Making Plans

Instead you ought to say, “If the Lord wills, we will live and do this or that.”

  • James 4:15

“In 1937, John Steinbeck wrote Of Mice and Men. The title came from the poem “To a Mouse,” written by Robert Burns in 1786. The line “the best laid plans of mice and men often go awry” was Steinbeck’s inspiration. It is said Burns composed his poem after finding a mouse nest overturned while plowing a field. Despite the mouse’s idea that its home was in a protected place, things didn’t go as planned. The same theme is played out for the characters in Steinbeck’s novel.”

  • Presidential Prayer Team Devotion

I should hold this post until 25 January, Robert Burns’ birthday, but I forget such things.

Robert Burns’ poetry often had stories attached.  I can attach a personal story to at least one, Ode to a Haggis.  My wife and I had only started to go to the Scottish Highland Club of Augusta, Georgia, when I got a new job in Mississippi, and we moved.  We had only attended one Burns Night Gala.  Someone had brought a haggis from Scotland.  Someone else read the poem in Burns original language, wielding the knife and mallet with gusto as she recited the poem.  The haggis was smashed, and we all got a bite.  My wife, usually adventurous, let me eat most of hers.  We went home before they had started the Highlander’s version of square dancing.  Even though I have two left feet, I wanted to make up for that error the next year, but it was not to be.

The quote from the devotion mentions Burns’ poem written about a poor mouse who lost its home.

My favorite Burns’ story, and Burns’ poem for that matter, is To a Louse.  The most famous portion of the poem was quoted in my Army Officer Handbook as a warning to not let the power of your position go to your head.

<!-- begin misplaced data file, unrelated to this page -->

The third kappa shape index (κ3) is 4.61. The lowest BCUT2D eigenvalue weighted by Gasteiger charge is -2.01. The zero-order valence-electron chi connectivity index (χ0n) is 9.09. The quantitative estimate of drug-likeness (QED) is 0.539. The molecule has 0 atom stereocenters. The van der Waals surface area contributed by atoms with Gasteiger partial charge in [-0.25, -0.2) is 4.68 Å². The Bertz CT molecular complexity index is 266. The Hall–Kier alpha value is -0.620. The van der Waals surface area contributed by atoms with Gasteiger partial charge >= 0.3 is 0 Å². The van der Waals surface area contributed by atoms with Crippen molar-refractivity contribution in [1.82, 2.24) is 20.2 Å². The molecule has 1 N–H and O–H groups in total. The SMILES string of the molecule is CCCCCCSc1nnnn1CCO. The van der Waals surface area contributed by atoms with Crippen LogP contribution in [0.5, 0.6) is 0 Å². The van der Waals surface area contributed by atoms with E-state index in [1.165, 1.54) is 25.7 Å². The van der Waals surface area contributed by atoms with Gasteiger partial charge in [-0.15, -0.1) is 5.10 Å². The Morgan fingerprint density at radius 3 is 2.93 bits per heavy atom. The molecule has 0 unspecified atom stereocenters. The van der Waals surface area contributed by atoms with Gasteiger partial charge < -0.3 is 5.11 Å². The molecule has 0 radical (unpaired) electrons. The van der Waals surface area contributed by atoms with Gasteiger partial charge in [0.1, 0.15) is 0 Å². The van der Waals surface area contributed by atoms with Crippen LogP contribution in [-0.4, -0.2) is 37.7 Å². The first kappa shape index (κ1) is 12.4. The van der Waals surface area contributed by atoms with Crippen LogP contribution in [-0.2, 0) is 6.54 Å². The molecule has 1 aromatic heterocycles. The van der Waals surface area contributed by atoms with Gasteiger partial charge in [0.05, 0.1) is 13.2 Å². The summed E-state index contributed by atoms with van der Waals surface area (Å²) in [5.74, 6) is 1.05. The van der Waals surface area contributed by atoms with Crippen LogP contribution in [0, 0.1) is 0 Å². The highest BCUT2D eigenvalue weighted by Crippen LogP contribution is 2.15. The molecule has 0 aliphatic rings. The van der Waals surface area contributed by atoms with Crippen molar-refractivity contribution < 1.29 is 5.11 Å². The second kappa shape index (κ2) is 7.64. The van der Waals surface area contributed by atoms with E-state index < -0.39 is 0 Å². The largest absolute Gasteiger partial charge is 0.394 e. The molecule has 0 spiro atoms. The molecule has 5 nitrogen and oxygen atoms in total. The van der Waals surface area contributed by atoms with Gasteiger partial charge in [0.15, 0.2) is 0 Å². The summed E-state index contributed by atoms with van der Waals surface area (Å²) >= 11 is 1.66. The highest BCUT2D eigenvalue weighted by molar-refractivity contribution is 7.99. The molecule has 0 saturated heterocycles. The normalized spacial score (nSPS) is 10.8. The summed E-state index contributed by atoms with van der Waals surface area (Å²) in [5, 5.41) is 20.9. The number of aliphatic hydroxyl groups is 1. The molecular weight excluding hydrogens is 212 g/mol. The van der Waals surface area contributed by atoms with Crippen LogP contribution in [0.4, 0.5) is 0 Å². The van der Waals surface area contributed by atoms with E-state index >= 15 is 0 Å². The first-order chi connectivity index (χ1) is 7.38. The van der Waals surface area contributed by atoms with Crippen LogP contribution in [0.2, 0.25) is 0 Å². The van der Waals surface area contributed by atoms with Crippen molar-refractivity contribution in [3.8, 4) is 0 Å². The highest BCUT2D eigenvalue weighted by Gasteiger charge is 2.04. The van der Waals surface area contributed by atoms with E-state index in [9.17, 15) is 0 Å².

Burns’ Original Words (as was written in the Army Officer’s Handbook):

O wad some Pow’r the giftie gie us
To see oursels as ithers see us!
It wad frae mony a blunder free us,
An’ foolish notion:
What airs in dress an’ gait wad lea’e us,
An’ ev’n devotion!

The modern English translation is (thanks to Wikipedia):

Oh, would some Power give us the gift
To see ourselves as others see us!
It would from many a blunder free us,
And foolish notion:
What airs in dress and gait would leave us,
And even devotion!

But what foolish notion?

Let’s look at the incident from before Robert Burns gets involved.

The flowers are in bloom, and one of the church goers, who goes to be seen, orders one of her servants to arise before daybreak and weave fresh flowers into her bonnet for church one Sunday morning.  The servant picked the flowers in the dark and with half-open eyes weaved the flowers into a bonnet in a most glorious fashion.  So glorious was the floral display that she totally blotted out a poor poet’s view of the preacher when she sat in front of him at the service.

Now from Robert Burns’ view, he was highly irritated at this woman who obviously came to church to show off.  He wanted to make eye contact with the preacher.  Who knows, his mind might start to wander, and he might lose the point of the preacher’s sermon.

His mind did wander.  As he stewed, not liking the view of the back of a pretentious woman’s hat, he noticed a louse crawling out of one of the blossoms.  As the louse munched at the treasures found in the woman’s bonnet, the woman was totally unaware.

It dawned on Burns that we all need to learn from this incident that if we could only see ourselves as others see us, we would be far better off.  We might even avoid some embarrassing situation, perhaps a blunder or foolish notion.

Maybe this lesson is good for any day of the year, especially January where we celebrate Bobbie Burns’ Birthday Bash late in the month and start off the month, and year for that matter, singing one of his famous poems, Auld Lang Syne.  The title translates as ‘old long since’, but means ‘times gone by’.

Of course, Allan Sherman had a different translation: “I know a man.  His name is Lang, and he has a neon sign.  Now, this old man is very old, so they called it Old Lang’s Sign.”

As we shake off 2018 and trudge our way into 2019, let us not worry about days gone by or what ‘ithers’ might think of us.  Let us turn our focus to God and follow the plan God has for us.

Soli Deo Gloria.  Only to God be the Glory.


Add yours →

  1. January 4, 2019 — 4:08 pm

    Sorry I missed this. As I read it I was glad to know I was t the old vogues of hat never understood the lyrics. I like Allen Shermans version much better. Remember his sing about a kid writing a letter to his parents from summer camp. I could completely relate.

    Liked by 1 person

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